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From chocolate bars and chewy caramels to lollipops and more, an overwhelming assortment of delectables is available to the candy-loving consumer who has a few bucks to spend. Sure, the market is crowded with choices from brands big and small, but that doesn't mean newcomers should give up on finding their sweet spot.
After all, candy enthusiasts Jeff Rubin and Dylan Lauren recently found success with their new business, Dylan's Candy Bar in New York City. As the name suggests, this 10,000-square-foot store sells tasty varieties of candy. It has also become a hip hangout for locals and tourists. But that's not all: It's made candy cool.
Rubin, 38, has always loved candy. As a kid, he would sell Bubble Yum to classmates. Years later, following a career as a broker on Wall Street, the Michigan native went back home to help his family operate a chain of bulk candy stores from 1990 to 1995.
Having obtained some firsthand experience, Rubin set off on his own to launch FAO Schweetz, a candy store located inside FAO Schwarz toy stores. Schweetz was a big hit--accounting for nearly 8 percent of FAO Schwarz's sales--and soon Rubin found himself creating similar candy concepts for Warner Bros., Sony and Toys "R" Us stores.
In 2000, a friend introduced Rubin to someone who shared his passion for candy: Dylan Lauren, now 28, the daughter of fashion designer Ralph Lauren. The two hit it off and decided to start their own candy store--Rubin would use his connections in the candy industry to bring in unique products, and Lauren would use her style and personality to create a fun brand.
"[When] we met, it was just tremendous. I've never met anybody in my life who was as passionate for candy as I was," Rubin says. In fact, the initial meeting went so well that Lauren suggested she and Rubin have a sit down with her father. "I went in to talk to her father, and he gave me some great advice. He said, 'Jeff, you've created some wonderful things. You created Schweetz for Schwarz, Candy Land for Toys "R" Us, but you haven't really created anything that's yours, that you own. I don't create Bloomingdale's shirts, I create Polo Ralph Lauren to be sold in Bloomingdale's. You need to create your own brand and identity that you can place in these stores and stop creating brands for [other] people.' "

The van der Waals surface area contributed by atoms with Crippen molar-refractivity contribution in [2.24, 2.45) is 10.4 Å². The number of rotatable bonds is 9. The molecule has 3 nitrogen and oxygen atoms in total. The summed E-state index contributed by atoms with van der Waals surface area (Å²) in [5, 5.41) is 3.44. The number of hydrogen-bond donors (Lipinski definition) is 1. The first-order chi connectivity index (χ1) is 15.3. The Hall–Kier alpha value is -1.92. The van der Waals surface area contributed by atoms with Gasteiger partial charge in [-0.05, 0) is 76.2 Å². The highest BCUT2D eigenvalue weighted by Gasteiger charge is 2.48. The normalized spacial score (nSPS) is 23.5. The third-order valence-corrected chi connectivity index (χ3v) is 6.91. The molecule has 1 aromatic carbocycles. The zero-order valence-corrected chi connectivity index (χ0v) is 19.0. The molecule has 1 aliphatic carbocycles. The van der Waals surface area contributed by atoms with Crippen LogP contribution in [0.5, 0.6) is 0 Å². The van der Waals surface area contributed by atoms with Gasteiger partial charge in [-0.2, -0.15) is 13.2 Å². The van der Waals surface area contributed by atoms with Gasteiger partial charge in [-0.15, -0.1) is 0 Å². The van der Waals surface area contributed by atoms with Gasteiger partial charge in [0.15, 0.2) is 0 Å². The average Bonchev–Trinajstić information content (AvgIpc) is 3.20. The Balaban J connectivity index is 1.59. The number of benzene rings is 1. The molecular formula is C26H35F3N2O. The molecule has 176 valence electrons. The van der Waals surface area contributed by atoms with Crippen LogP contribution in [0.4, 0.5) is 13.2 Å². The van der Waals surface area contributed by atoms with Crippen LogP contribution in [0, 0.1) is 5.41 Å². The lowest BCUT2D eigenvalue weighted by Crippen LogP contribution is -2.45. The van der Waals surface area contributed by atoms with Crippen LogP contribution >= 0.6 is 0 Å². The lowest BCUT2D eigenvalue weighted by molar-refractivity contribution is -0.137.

Bearing that advice in mind, Rubin and Lauren set to work, opening their flagship store in October 2001. With its candy decor and candy-themed background music, the store has become a cool place for candy lovers to hang out, shop and snack. But even better, these entrepreneurs found a way to differentiate themselves with a unique selection of candies and related products. "I was able to use all my connections in the business to go after M&Ms/Mars, who created 16 colors of Skittles only available at Dylan's Candy Bar," Rubin explains. "Hershey created 10 colors of Hershey Kisses available only at Dylan's Candy Bar, and Double Bubble created Double Bubble bath soap and shampoo only available at Dylan's Candy Bar. I've been able to do that with so many vendors."
Also for sale: candy jewelry, candy-scented candles and soap, and even corporate gift-baskets. And then there's the T-shirt. "Our T-shirts are our number-one selling item in our store," Rubin says. "It's probably similar to what the Hard Rock Café people experienced. It seems like everybody coming into our store wants to buy a Dylan's Candy Bar T-shirt."
Customers include New Yorkers and tourists of all ages, each spending an average of 34 minutes in the store. A busy day will bring 8,000 customers through the doors. Some even rent out the shop's party room to host--what else?--candy-themed parties.
With their first store planted firmly on the list of things to see in New York City and 2002 sales projected at $5 million, Rubin and Lauren are now looking for new territories to grow their candy empire. Smaller 4,500-square-foot stores in Long Island, New York; Orlando, Florida; and Houston are set to launch next year. The company is also scouting expansive 10,000-square-foot locations in Los Angeles, San Francisco and Chicago.
Through the success of Dylan's Candy Bar, Rubin and Lauren have proven that anything can be improved upon--even something as simple as a candy store.